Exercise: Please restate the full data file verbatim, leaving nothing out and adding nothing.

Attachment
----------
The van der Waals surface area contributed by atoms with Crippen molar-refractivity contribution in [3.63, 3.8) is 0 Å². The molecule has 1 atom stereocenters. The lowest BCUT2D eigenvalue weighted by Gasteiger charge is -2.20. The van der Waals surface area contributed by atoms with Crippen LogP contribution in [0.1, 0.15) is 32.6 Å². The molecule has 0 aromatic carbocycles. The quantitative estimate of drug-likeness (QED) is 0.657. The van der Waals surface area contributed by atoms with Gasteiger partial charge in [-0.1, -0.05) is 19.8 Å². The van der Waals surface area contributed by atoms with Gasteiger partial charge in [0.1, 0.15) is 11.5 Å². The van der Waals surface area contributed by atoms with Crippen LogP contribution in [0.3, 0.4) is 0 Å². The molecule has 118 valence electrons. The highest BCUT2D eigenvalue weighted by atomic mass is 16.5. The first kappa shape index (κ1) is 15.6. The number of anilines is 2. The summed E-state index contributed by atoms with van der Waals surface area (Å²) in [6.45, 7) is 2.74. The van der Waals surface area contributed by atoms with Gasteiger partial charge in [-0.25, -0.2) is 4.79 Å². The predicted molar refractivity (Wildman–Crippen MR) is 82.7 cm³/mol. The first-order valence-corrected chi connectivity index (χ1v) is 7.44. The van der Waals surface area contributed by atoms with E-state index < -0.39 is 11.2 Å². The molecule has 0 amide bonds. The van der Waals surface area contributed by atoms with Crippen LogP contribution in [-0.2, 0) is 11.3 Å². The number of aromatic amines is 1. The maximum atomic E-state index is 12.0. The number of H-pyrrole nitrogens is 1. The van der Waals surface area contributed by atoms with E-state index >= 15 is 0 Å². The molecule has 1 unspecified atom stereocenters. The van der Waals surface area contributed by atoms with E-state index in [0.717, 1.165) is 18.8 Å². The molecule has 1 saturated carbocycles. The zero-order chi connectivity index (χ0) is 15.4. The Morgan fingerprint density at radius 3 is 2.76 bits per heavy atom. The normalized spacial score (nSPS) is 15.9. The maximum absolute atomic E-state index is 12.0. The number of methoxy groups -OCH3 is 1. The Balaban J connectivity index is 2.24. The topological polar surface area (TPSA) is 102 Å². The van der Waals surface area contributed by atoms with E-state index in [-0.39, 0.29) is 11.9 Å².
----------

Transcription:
The van der Waals surface area contributed by atoms with Crippen molar-refractivity contribution in [3.63, 3.8) is 0 Å². The molecule has 1 atom stereocenters. The lowest BCUT2D eigenvalue weighted by Gasteiger charge is -2.20. The van der Waals surface area contributed by atoms with Crippen LogP contribution in [0.1, 0.15) is 32.6 Å². The molecule has 0 aromatic carbocycles. The quantitative estimate of drug-likeness (QED) is 0.657. The van der Waals surface area contributed by atoms with Gasteiger partial charge in [-0.1, -0.05) is 19.8 Å². The van der Waals surface area contributed by atoms with Gasteiger partial charge in [0.1, 0.15) is 11.5 Å². The van der Waals surface area contributed by atoms with Crippen LogP contribution in [0.3, 0.4) is 0 Å². The molecule has 118 valence electrons. The highest BCUT2D eigenvalue weighted by atomic mass is 16.5. The first kappa shape index (κ1) is 15.6. The number of anilines is 2. The summed E-state index contributed by atoms with van der Waals surface area (Å²) in [6.45, 7) is 2.74. The van der Waals surface area contributed by atoms with Gasteiger partial charge in [-0.25, -0.2) is 4.79 Å². The predicted molar refractivity (Wildman–Crippen MR) is 82.7 cm³/mol. The first-order valence-corrected chi connectivity index (χ1v) is 7.44. The van der Waals surface area contributed by atoms with E-state index < -0.39 is 11.2 Å². The molecule has 0 amide bonds. The van der Waals surface area contributed by atoms with Crippen LogP contribution in [-0.2, 0) is 11.3 Å². The number of aromatic amines is 1. The maximum atomic E-state index is 12.0. The number of H-pyrrole nitrogens is 1. The van der Waals surface area contributed by atoms with E-state index >= 15 is 0 Å². The molecule has 1 unspecified atom stereocenters. The van der Waals surface area contributed by atoms with E-state index in [0.717, 1.165) is 18.8 Å². The molecule has 1 saturated carbocycles. The zero-order chi connectivity index (χ0) is 15.4. The Morgan fingerprint density at radius 3 is 2.76 bits per heavy atom. The normalized spacial score (nSPS) is 15.9. The maximum absolute atomic E-state index is 12.0. The number of methoxy groups -OCH3 is 1. The Balaban J connectivity index is 2.24. The topological polar surface area (TPSA) is 102 Å². The van der Waals surface area contributed by atoms with E-state index in [-0.39, 0.29) is 11.9 Å².